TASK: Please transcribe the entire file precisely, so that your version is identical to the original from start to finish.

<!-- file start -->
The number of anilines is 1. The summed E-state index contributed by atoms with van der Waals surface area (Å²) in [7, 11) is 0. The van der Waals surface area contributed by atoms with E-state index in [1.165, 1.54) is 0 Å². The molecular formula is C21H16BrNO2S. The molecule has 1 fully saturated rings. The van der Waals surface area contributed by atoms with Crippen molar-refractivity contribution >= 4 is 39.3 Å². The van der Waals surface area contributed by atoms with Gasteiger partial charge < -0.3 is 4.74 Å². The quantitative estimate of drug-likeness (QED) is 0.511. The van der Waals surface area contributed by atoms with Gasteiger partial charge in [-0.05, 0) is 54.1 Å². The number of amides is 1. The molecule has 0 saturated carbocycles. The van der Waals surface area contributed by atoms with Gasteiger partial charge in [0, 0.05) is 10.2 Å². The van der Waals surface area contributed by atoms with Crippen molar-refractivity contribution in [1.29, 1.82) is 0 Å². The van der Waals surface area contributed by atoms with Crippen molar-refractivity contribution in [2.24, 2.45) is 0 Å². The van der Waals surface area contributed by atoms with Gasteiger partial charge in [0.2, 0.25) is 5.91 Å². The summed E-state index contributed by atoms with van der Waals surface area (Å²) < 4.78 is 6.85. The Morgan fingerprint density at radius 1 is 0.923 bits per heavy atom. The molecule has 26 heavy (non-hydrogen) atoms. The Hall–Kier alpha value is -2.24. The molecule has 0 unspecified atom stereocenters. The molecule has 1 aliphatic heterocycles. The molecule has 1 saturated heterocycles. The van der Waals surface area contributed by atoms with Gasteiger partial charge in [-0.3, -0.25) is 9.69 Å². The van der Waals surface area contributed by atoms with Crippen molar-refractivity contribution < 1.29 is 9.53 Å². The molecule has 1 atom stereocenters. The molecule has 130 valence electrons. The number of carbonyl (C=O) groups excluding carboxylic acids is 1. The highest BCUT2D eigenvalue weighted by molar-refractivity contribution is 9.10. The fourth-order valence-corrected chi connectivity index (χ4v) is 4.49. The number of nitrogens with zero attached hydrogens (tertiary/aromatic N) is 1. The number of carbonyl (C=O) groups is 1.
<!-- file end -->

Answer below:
The number of anilines is 1. The summed E-state index contributed by atoms with van der Waals surface area (Å²) in [7, 11) is 0. The van der Waals surface area contributed by atoms with E-state index in [1.165, 1.54) is 0 Å². The molecular formula is C21H16BrNO2S. The molecule has 1 fully saturated rings. The van der Waals surface area contributed by atoms with Crippen molar-refractivity contribution >= 4 is 39.3 Å². The van der Waals surface area contributed by atoms with Gasteiger partial charge < -0.3 is 4.74 Å². The quantitative estimate of drug-likeness (QED) is 0.511. The van der Waals surface area contributed by atoms with Gasteiger partial charge in [-0.05, 0) is 54.1 Å². The number of amides is 1. The molecule has 0 saturated carbocycles. The van der Waals surface area contributed by atoms with Gasteiger partial charge in [0, 0.05) is 10.2 Å². The van der Waals surface area contributed by atoms with Crippen molar-refractivity contribution in [1.29, 1.82) is 0 Å². The van der Waals surface area contributed by atoms with Crippen molar-refractivity contribution in [2.24, 2.45) is 0 Å². The van der Waals surface area contributed by atoms with Gasteiger partial charge in [0.2, 0.25) is 5.91 Å². The summed E-state index contributed by atoms with van der Waals surface area (Å²) < 4.78 is 6.85. The Morgan fingerprint density at radius 1 is 0.923 bits per heavy atom. The molecule has 26 heavy (non-hydrogen) atoms. The Hall–Kier alpha value is -2.24. The molecule has 0 unspecified atom stereocenters. The molecule has 1 aliphatic heterocycles. The molecule has 1 saturated heterocycles. The van der Waals surface area contributed by atoms with Gasteiger partial charge in [-0.3, -0.25) is 9.69 Å². The van der Waals surface area contributed by atoms with Crippen molar-refractivity contribution < 1.29 is 9.53 Å². The molecule has 1 atom stereocenters. The molecule has 130 valence electrons. The number of carbonyl (C=O) groups excluding carboxylic acids is 1. The highest BCUT2D eigenvalue weighted by molar-refractivity contribution is 9.10. The fourth-order valence-corrected chi connectivity index (χ4v) is 4.49. The number of nitrogens with zero attached hydrogens (tertiary/aromatic N) is 1. The number of carbonyl (C=O) groups is 1.